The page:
Thomas Jefferson Papers

From Thomas Jefferson to Alexander McClurg, 2 December 1808

Dec. 2. 1808.

To the young Republicans of
Pittsburg & it’s vicinities

The sentiments which you express in your Address of Octob. 27. of attachment to the rights of your country, of your determination to support them with your lives & fortunes, and of disregard of the inconveniences which must be encountered in resisting insult and aggression, are honorable to yourselves, & encouraging to your country. they are particularly solacing to those who, having laboured faithfully in establishing the right of self-government, see in the rising generation, into whose hands it is passing, that purity of principle, & energy of character, which will protect & preserve it through their day, and deliver it over to their sons as they recieve it from their fathers.   The measure of a temporary suspension of commerce was adopted to cover us from greater evils. it has rescued from capture an important capital, and our seamen from the jails of Europe: it has given time to prepare for defence, and has shewn to the aggressors of Europe that evil, as well as good actions recoil on the doers. if these evils have involved our unoffending neighbors also, towards whom we have not a sentiment but of friendship and useful intercourse, it results from that state of violence by which the interests of the American hemisphere are directed to the objects of Europe. endowed by nature with a system of interests & connections of it’s own, it is drawn from these by the unnatural bonds which enchain it’s different parts to the conflicting interests and fortunes of another world, and render it’s inhabitants strangers & enemies, to their neighbors and natural friends.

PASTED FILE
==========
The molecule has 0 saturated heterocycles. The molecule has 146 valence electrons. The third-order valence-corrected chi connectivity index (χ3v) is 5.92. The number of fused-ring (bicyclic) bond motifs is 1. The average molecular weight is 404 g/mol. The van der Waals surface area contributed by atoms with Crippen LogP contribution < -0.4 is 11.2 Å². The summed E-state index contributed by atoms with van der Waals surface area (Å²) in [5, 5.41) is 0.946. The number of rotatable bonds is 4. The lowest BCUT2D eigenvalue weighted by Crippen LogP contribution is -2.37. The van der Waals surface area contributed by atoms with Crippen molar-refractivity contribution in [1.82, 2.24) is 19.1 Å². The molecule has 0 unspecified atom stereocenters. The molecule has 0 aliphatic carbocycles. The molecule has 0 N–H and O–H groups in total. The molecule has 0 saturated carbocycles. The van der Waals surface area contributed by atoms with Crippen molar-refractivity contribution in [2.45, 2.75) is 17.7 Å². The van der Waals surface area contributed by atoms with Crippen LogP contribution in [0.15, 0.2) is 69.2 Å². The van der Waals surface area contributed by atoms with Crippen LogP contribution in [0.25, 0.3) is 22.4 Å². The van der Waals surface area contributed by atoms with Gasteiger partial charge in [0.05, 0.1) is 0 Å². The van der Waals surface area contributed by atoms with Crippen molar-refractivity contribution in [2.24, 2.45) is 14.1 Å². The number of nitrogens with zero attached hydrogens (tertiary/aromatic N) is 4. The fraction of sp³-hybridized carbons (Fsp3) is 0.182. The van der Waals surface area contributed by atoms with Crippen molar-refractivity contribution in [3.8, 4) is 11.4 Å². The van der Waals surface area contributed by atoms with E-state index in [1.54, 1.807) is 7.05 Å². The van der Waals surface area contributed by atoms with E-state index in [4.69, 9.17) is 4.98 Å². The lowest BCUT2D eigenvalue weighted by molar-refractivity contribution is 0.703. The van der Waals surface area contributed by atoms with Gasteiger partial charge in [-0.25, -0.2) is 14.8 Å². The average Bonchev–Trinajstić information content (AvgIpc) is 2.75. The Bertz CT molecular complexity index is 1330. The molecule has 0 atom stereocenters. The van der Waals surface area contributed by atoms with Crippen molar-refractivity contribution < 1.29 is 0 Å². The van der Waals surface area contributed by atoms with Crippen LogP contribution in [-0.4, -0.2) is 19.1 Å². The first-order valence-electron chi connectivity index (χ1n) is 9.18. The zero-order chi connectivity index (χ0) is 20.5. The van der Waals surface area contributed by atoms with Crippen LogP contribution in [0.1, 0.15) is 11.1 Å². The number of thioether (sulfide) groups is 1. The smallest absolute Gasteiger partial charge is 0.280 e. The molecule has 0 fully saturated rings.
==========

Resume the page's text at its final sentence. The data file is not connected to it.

Believing that the happiness of mankind is best promoted by the useful pursuits of peace, that on these alone a stable prosperity can be founded, that the evils of war are great in their endurance, and leave a long reckoning for ages to come, I have used my best endeavors to keep our country uncommitted in the troubles which afflict Europe, and which assail us also on every side. whether this can be done longer is much to be doubted. I am happy that so far my conduct meets the approbation of my fellow citizens. it is the highest reward I can recieve for my endeavors to serve them: and I am particularly thankful to yourselves for the kind expressions of esteem & confidence; and tender my best wishes for your personal happiness & prosperity.

Th: Jefferson

DLC: Papers of Thomas Jefferson.

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